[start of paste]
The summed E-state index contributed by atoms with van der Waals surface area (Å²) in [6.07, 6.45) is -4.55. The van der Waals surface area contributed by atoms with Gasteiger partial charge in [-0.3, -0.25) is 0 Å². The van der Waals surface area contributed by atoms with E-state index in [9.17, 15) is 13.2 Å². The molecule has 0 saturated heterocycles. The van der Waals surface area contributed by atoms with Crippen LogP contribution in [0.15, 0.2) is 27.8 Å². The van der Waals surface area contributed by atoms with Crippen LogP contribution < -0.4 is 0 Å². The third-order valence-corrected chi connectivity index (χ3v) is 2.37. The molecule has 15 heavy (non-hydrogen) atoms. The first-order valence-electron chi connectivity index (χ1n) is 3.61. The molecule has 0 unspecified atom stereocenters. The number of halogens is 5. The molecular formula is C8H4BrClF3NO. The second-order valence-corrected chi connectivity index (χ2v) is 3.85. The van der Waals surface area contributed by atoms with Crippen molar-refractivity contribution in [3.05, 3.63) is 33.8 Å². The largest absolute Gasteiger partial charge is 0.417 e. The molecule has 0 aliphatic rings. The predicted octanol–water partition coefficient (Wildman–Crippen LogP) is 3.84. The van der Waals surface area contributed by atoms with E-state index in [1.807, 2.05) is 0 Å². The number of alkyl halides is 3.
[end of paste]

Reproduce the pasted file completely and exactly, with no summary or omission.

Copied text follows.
The summed E-state index contributed by atoms with van der Waals surface area (Å²) in [6.07, 6.45) is -4.55. The van der Waals surface area contributed by atoms with Gasteiger partial charge in [-0.3, -0.25) is 0 Å². The van der Waals surface area contributed by atoms with E-state index in [9.17, 15) is 13.2 Å². The molecule has 0 saturated heterocycles. The van der Waals surface area contributed by atoms with Crippen LogP contribution in [0.15, 0.2) is 27.8 Å². The van der Waals surface area contributed by atoms with Crippen LogP contribution < -0.4 is 0 Å². The third-order valence-corrected chi connectivity index (χ3v) is 2.37. The molecule has 15 heavy (non-hydrogen) atoms. The first-order valence-electron chi connectivity index (χ1n) is 3.61. The molecule has 0 unspecified atom stereocenters. The number of halogens is 5. The molecular formula is C8H4BrClF3NO. The second-order valence-corrected chi connectivity index (χ2v) is 3.85. The van der Waals surface area contributed by atoms with Crippen molar-refractivity contribution in [3.05, 3.63) is 33.8 Å². The largest absolute Gasteiger partial charge is 0.417 e. The molecule has 0 aliphatic rings. The predicted octanol–water partition coefficient (Wildman–Crippen LogP) is 3.84. The van der Waals surface area contributed by atoms with E-state index in [1.807, 2.05) is 0 Å². The number of alkyl halides is 3.